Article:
But as much as drivers are drawn to the outside and inside appearances of the model, they appreciate the Escape for the overall quality they find in the vehicle, according to Cullinan. He sees that as a culmination of Ford’s long-running campaign to elevate superior quality as a defining characteristic of its vehicles.
The fuel efficiency of the Escape is another popular characteristic, he said. It’s all the more appealing because people don’t have to sacrifice an engine’s authority to get it.
Cullinan said that’s the benefit of another Ford initiative: to maximize the use of engines designed according to an engineering approach it calls EcoBoost.
Using turbochargers and other advanced fuel-handling methods, EcoBoost engines are specially configured to wring big-engine power out of smaller engines. That gives them the advantages of both: small-engine efficiency with the on-demand responsive of a larger motor.
In the Escape, “the EcoBoost engines give people good power and good gas mileage at the same time,” said Cullinan.
Ford’s EcoBoost campaign has gained so much acclaim that many shoppers now come in asking for the engines, Cullinan said. Some others, unaware of the EcoBoost approach, want to try the Escape with a six-cylinder motor. But Ford doesn’t sell the model with a six. Instead it offers the wagon with a choice of two EcoBoost four-cylinders.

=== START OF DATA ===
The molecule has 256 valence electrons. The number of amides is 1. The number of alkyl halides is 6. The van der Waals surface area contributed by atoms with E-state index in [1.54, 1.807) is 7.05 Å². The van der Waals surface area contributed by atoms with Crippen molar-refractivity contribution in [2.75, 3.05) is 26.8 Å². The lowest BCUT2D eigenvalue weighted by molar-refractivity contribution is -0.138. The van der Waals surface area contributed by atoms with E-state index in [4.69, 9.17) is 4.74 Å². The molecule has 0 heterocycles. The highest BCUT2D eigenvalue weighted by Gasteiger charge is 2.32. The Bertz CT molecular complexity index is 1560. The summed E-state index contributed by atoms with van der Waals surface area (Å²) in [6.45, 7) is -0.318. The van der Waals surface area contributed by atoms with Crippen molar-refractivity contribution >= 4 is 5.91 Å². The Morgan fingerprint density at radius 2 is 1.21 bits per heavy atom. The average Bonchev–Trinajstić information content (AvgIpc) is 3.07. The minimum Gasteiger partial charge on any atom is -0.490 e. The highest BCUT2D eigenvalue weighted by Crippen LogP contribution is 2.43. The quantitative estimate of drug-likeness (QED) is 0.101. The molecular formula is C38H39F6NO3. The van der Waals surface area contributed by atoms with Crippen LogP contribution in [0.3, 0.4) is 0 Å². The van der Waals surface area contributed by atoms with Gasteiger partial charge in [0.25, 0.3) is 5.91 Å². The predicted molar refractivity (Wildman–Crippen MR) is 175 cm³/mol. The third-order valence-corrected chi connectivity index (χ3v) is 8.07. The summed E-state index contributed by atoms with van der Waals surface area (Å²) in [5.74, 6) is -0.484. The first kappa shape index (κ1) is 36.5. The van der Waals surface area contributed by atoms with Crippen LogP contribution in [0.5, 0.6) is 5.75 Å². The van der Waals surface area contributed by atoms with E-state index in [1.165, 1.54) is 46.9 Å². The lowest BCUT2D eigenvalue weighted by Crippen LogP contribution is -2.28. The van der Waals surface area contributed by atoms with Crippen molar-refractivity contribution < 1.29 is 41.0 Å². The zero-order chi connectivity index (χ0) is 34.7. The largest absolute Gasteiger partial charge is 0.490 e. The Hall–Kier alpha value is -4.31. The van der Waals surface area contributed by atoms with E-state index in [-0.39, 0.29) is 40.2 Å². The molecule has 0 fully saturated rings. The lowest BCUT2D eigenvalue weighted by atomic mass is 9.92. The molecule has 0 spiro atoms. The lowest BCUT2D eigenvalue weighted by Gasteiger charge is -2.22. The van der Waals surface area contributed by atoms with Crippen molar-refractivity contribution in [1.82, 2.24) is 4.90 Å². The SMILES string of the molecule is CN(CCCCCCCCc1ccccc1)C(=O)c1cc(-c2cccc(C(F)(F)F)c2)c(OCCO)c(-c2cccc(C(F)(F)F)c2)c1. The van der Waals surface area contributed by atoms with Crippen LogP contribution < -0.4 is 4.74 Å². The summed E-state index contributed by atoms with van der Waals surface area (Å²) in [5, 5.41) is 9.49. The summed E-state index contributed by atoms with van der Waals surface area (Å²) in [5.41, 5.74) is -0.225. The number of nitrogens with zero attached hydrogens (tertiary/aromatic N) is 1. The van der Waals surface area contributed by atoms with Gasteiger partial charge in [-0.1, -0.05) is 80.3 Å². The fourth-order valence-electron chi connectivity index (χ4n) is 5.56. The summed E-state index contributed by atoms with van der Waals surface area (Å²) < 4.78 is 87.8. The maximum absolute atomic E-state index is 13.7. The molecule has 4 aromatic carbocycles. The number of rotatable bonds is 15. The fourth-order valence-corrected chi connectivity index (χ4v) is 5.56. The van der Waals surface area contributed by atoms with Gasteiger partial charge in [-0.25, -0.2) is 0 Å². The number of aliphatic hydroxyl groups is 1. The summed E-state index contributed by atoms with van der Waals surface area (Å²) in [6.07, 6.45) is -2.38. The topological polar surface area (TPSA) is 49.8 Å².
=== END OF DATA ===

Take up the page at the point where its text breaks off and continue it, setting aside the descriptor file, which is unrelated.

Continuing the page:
“When they drive the four-cylinder EcoBoost, they’re shocked at how much power it has,” Cullinan explained.
A basic, front-wheel-drive Escape comes with a conventional four-cylinder engine. But around here, most drivers choose an Escape with all-wheel drive, which brings them the option of the two EcoBoosts.
The smaller one is a 1.6-liter four-cylinder that produces 178 horsepower. With Escape’s standard six-speed automatic transmission, the engine yields a fuel-economy rating of 22 miles per gallon in city driving, and 30 mpg on the highway, when paired with all-wheel drive.